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Angry White People offers detailed and readable reportage that seeks to understand the emergence of the English Defence League (EDL), the most prominent British organisation within the ‘counter-jihad’ movement – the ascendant anti-Islam, anti-immigration strand of the far right, more dangerous due to its alarming overlap with the mainstream. Readers looking for a high-theory analysis of the rise of this current, however, won’t find it in this book.
According to Pai, the EDL represents the politicisation of impoverished working-class communities but channeled in an entirely wrong direction. Interviews range from ex-EDL leader Tommy Robinson to provocateur Muslim radical Anjem Choudary, interwoven into an account of the changing social and economic landscape navigated by the working-class communities of Luton, where the group first emerged.
Pai usually lets her subjects do the talking; the occasionally moving and insightful comments they offer demonstrate her skills as an interviewer. Empathising when they speak of a dire lack of opportunities, she also critiques flaws in their interpretations of the causes of local deprivation and unemployment – invariably perceived links to immigration. She deftly explodes the myth, for example, that ‘segregated communities’ betray a ‘lack of desire to integrate’ on the part of immigrant-origin communities, tracing the recent history of Bury Park as an example of how ‘white flight’, rooted in racism, actually accounts for the phenomenon.
A chapter on the changing face of the radical right, which explores the unholy alliance between the Quilliam Foundation think tank and Tommy Robinson, doesn’t quite deliver the hammer blow required, nor fully explore how this fits into to the government’s Prevent agenda. In places, also, the book leans too heavily on interview excerpts. But one key source, EDL defector Darren Carroll (a close relative of Robinson) is portrayed in‑depth with interesting results. Pai is speaking alongside him in at least one event promoting the book – which some might say feeds the trend of ‘ex-extremist’ celebrities – but his trajectory, from far-right politicisation to leftist, is nonetheless compelling reading.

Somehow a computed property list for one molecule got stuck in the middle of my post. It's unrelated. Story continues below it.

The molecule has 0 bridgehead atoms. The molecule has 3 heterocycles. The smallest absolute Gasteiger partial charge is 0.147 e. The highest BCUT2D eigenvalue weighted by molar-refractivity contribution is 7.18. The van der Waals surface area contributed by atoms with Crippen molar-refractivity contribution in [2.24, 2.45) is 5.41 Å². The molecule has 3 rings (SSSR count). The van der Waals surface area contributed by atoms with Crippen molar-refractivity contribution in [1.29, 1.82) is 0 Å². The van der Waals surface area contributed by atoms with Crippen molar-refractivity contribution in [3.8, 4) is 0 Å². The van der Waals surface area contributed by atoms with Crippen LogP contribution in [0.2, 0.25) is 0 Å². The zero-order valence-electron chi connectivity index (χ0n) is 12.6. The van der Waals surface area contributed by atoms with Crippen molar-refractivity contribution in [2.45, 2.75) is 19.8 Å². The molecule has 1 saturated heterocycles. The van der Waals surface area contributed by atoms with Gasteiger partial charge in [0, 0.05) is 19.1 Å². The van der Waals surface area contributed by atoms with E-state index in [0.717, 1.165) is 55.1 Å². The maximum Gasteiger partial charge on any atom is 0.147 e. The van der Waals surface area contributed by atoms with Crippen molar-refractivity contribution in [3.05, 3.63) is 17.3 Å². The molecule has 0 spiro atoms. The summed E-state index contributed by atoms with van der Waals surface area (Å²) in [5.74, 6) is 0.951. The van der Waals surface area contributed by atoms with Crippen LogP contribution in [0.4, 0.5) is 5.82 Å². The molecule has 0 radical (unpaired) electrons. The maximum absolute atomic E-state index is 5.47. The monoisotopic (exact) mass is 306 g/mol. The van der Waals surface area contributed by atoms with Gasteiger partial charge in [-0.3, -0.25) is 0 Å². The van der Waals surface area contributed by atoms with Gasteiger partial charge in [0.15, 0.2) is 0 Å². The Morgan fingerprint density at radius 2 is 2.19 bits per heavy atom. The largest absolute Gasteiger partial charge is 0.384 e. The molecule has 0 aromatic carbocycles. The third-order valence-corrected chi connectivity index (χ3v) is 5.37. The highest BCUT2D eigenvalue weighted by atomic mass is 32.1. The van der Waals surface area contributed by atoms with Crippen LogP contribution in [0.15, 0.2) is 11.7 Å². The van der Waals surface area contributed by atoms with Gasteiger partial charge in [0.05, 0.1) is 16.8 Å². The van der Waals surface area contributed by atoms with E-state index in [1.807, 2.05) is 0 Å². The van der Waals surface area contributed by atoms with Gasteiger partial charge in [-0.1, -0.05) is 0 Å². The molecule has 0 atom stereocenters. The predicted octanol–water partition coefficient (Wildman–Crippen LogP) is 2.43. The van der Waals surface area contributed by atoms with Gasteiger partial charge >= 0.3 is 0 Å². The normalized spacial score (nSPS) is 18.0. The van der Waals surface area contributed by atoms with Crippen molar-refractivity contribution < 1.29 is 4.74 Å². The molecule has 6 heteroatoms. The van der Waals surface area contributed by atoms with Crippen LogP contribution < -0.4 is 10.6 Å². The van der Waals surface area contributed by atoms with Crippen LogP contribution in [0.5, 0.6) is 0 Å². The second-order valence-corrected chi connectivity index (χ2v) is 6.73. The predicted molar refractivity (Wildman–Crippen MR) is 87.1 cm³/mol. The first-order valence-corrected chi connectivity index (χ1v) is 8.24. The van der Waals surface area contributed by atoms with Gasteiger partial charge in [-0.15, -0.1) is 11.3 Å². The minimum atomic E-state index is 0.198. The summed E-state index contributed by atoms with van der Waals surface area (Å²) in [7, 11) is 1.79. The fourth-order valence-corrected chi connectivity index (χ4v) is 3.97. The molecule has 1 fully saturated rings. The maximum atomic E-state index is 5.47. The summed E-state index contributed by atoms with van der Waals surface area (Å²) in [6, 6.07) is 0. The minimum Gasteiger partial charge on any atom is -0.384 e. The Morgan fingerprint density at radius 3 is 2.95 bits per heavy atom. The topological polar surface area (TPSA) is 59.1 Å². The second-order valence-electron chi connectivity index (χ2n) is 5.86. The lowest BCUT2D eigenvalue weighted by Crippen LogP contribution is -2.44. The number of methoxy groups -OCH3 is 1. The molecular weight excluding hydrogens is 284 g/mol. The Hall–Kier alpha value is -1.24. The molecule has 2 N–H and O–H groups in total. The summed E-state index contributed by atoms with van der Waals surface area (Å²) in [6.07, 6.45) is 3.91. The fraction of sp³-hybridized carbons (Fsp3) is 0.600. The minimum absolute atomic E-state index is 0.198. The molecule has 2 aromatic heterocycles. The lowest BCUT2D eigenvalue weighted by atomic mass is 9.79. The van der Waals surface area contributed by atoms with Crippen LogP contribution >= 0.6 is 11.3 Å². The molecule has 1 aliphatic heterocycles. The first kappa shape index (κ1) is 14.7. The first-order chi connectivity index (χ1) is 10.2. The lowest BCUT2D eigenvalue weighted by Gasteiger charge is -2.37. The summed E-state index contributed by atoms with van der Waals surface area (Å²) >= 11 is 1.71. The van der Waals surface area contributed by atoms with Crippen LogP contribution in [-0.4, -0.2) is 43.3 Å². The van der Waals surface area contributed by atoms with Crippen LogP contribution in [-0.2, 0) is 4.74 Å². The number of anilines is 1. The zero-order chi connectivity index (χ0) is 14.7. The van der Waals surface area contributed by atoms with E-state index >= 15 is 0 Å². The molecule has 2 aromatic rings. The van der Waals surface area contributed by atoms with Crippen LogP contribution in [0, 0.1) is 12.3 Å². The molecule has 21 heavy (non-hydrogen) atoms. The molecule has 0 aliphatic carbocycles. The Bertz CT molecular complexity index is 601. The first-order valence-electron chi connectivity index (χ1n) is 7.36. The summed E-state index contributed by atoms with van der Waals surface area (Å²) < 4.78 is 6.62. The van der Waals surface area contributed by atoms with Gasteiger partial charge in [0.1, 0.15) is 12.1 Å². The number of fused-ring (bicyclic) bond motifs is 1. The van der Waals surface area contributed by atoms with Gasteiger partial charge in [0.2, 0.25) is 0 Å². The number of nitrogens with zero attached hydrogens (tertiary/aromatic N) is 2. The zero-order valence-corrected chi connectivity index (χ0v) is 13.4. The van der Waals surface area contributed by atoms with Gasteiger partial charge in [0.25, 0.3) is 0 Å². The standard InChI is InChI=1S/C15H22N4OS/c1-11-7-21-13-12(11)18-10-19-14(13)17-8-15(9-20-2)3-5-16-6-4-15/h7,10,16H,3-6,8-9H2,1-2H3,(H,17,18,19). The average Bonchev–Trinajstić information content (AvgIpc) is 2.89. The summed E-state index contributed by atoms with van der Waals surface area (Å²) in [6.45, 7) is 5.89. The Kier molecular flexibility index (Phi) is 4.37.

Campaign groups highlight UK complicity in Saudi Arabia's human rights abuses.
Three founders of Momentum talk to Ashish Ghadiali about the two years that have transformed their lives and the fortunes of the British left.
Andrew Smith from Campaign Against the Arms Trade gives the run-down on one of the UK's most profitable - and most deadly - industries.
The real story behind the fire in Grande Synthe’s Linière refugee camp, Dunkirk. From 'Bordered Lives – How Europe fails refugees and migrants' by Hsiao-Hung Pai
Javier Pérez De La Cruz writes about the working class Berlin neighbourhood wrung dry by gentrifiers.
Across the world, thousands of protesters are taking on the planet’s biggest fossil fuel companies. We should support them – and if we can, we should join them. By Kara Moses
Students are suffering the effects of financial instability, stress, and slashed mental health services. Mark Crawford reports.
They're not defending free speech - they're just seeking to shore up their own power, writes Ilyas Nagdee
How can the heavily-armed Israeli state claim to be victimised by one teenage activist? By Richard Seymour.
Governments are manufacturing a new 'enemy within', write Yasser Louati and Malia Bouattia
Jeremy Hunt is poised to flog the last of the NHS
Peter Roderick sounds the alarm on an 'attack on the fundamental principles of the NHS'.
Viva Siva, 1923-2018
A. Sivanandan, who died this week, was a hugely important figure in the politics of race and class. As part of our tributes, Red Pepper is republishing this 2009 profile of him by Arun Kundnani
Sivanandan: When memory forgets a giant
Daniel Renwick calls for the whole movement to discover and remember the vital work of A. Sivanandan, who died this week
A master-work of graphic satire
American Jewish cartoonist Eli Valley’s comic commentary on America, the US Jewish diaspora and Israel is nothing if not near the knuckle, Richard Kuper writes
Meet the frontline activists facing down the global mining industry
Activists are defending land, life and water from the global mining industry. Tatiana Garavito, Sebastian Ordoñez and Hannibal Rhoades investigate.
Transition or succession? Zimbabwe’s future looks uncertain
The fall of Mugabe doesn't necessarily spell freedom for the people of Zimbabwe, writes Farai Maguwu
Don’t let Corbyn’s opponents sneak onto the Labour NEC
Labour’s powerful governing body is being targeted by forces that still want to strangle Jeremy Corbyn’s leadership, writes Alex Nunns
Labour Party laws are being used to quash dissent
Richard Kuper writes that Labour's authorities are more concerned with suppressing pro-Palestine activism than with actually tackling antisemitism